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Old 06-12-2012, 09:34 AM   #30
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IMHO, the whole ER/economic argument about whether or not to have kids is kind of silly. Either you and your spouse want to have kids and be parents or you don't. If it comes down to how it will effect your plans for ER, then you really don't want them and should take a pass. People who earn $500K a year have kids and people who earn $20K a year have kids. They adjust their lifestyles to make it work.
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Old 06-12-2012, 10:03 AM   #31
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A few (hopefully final) comments on the financial impact of children. According to a Fed study recently released (here) (discussion thread here) couples with children have greater incomes than couples without children. Their net worth is lower, which makes sense (at least to me). The variable that most affects net worth, however, is not children but college education. The additional net worth than is enabled by college ($170K) is much greater than the additional net worth of childless couples ($78K).

The message is that what matters most is college education.





On a personal note, I have never known anyone that made a choice about family based solely or even primarily on cost or finances. The desire for children was always driven by other deeper motives.
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Old 06-12-2012, 10:12 AM   #32
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Braces and wisdom teeth are not 100% certain expenses that will have to be incurred. Odds are not all of the kids will need all of the procedures. And they may be partially covered by insurance. And even if we do incur the expense, it is a one time expense.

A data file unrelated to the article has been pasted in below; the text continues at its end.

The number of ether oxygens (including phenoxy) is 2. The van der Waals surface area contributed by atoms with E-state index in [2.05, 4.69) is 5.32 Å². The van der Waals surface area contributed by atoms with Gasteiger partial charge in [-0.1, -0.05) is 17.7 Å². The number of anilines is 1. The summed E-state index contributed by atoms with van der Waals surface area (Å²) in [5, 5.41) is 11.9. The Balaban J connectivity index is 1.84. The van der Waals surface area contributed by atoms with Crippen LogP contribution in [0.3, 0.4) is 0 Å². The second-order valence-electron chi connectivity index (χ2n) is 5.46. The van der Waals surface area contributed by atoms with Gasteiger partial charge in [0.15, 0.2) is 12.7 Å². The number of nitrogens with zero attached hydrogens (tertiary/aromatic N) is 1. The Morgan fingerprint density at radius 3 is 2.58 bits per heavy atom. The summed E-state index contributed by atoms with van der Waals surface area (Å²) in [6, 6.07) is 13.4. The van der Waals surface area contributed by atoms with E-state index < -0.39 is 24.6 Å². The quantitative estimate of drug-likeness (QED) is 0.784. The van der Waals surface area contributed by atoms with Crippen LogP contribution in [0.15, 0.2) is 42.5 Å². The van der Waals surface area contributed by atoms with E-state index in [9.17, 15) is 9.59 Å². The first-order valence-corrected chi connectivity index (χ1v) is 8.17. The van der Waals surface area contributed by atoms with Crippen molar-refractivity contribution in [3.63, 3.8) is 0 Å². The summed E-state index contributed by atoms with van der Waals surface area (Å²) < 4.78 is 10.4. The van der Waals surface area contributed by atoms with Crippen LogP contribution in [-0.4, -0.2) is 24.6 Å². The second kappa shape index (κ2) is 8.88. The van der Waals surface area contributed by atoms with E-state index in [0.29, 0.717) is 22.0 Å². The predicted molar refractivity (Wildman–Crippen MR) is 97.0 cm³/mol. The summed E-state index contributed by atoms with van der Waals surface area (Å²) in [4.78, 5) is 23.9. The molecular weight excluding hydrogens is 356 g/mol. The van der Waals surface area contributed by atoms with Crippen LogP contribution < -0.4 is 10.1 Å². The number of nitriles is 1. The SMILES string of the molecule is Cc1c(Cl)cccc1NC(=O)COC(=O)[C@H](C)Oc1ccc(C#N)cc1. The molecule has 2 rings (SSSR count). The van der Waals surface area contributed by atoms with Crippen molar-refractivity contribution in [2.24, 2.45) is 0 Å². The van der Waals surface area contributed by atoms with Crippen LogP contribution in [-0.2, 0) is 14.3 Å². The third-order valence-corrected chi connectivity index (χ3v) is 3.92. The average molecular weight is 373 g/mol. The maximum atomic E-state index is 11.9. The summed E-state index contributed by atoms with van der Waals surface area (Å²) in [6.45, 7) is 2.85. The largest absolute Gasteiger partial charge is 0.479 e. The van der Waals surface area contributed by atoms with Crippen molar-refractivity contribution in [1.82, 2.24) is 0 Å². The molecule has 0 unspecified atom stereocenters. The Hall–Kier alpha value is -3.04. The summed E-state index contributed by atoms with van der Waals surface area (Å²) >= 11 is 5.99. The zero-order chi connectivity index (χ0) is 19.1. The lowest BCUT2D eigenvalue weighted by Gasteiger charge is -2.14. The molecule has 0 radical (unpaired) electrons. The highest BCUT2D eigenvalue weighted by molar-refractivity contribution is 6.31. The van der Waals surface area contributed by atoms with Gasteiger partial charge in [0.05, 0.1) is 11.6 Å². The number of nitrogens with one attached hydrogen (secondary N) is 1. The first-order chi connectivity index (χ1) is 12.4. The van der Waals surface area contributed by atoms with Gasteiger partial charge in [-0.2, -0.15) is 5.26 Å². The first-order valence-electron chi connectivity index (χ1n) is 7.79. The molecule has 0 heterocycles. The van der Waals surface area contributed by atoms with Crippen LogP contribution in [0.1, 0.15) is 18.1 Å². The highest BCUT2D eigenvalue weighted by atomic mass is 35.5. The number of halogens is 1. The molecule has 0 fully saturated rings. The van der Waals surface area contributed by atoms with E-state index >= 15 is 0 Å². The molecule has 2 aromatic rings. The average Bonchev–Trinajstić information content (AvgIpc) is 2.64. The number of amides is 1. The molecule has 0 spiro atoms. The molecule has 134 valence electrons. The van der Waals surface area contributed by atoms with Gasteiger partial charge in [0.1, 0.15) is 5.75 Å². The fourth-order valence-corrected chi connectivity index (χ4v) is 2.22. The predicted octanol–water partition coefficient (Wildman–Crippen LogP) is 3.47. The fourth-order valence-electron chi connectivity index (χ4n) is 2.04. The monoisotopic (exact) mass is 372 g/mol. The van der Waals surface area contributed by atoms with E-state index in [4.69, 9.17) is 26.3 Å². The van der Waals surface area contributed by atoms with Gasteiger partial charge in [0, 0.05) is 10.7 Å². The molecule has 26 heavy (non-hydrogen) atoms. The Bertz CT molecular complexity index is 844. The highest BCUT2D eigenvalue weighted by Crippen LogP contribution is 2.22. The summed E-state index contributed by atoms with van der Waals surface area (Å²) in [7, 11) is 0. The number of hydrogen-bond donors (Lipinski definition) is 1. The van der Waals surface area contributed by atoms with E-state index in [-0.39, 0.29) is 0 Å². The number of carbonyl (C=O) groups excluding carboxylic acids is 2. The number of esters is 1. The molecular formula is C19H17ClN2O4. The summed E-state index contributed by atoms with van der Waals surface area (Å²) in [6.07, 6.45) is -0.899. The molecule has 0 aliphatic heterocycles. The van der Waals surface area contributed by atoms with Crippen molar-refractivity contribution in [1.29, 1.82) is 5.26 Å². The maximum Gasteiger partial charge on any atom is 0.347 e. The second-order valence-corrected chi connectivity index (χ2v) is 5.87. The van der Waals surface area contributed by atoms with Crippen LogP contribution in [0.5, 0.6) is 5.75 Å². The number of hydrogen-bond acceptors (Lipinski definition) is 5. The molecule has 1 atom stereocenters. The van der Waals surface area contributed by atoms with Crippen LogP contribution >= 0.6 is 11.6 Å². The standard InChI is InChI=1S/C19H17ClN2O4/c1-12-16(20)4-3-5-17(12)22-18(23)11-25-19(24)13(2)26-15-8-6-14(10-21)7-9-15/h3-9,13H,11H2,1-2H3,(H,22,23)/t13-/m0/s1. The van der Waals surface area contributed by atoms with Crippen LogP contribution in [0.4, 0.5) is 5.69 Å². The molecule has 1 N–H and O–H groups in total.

Just got braces yesterday for DS, cost was $6900+ and private insurance doesn't cover this. We've been talking to a few friends for referrals, surprised to find out braces have been recommended (and billed for) more than 1 time.
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Old 06-12-2012, 10:21 AM   #33
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No offense to any parents here, but I always roll my eyes whenever I hear a parent enumerate all the ways in which having children has diminished their quality of life, but then inevitably finish off by saying, "But they were worth all the expense, suffering, and sacrifice."

Don't you kind of have to say that? What's the alternative? Admit you made a horrible mistake that you can't undo? Goodness, what would the other parents think if they heard you admit you regret having children? You'd be run out of the PTA!
A couple of times we tried to return them but I had lost the receipt. Man was DH mad at me.
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Old 06-12-2012, 10:23 AM   #34
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IMHO, the whole ER/economic argument about whether or not to have kids is kind of silly. Either you and your spouse want to have kids and be parents or you don't. If it comes down to how it will effect your plans for ER, then you really don't want them and should take a pass. People who earn $500K a year have kids and people who earn $20K a year have kids. They adjust their lifestyles to make it work.
Exactly.
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Old 06-12-2012, 10:30 AM   #35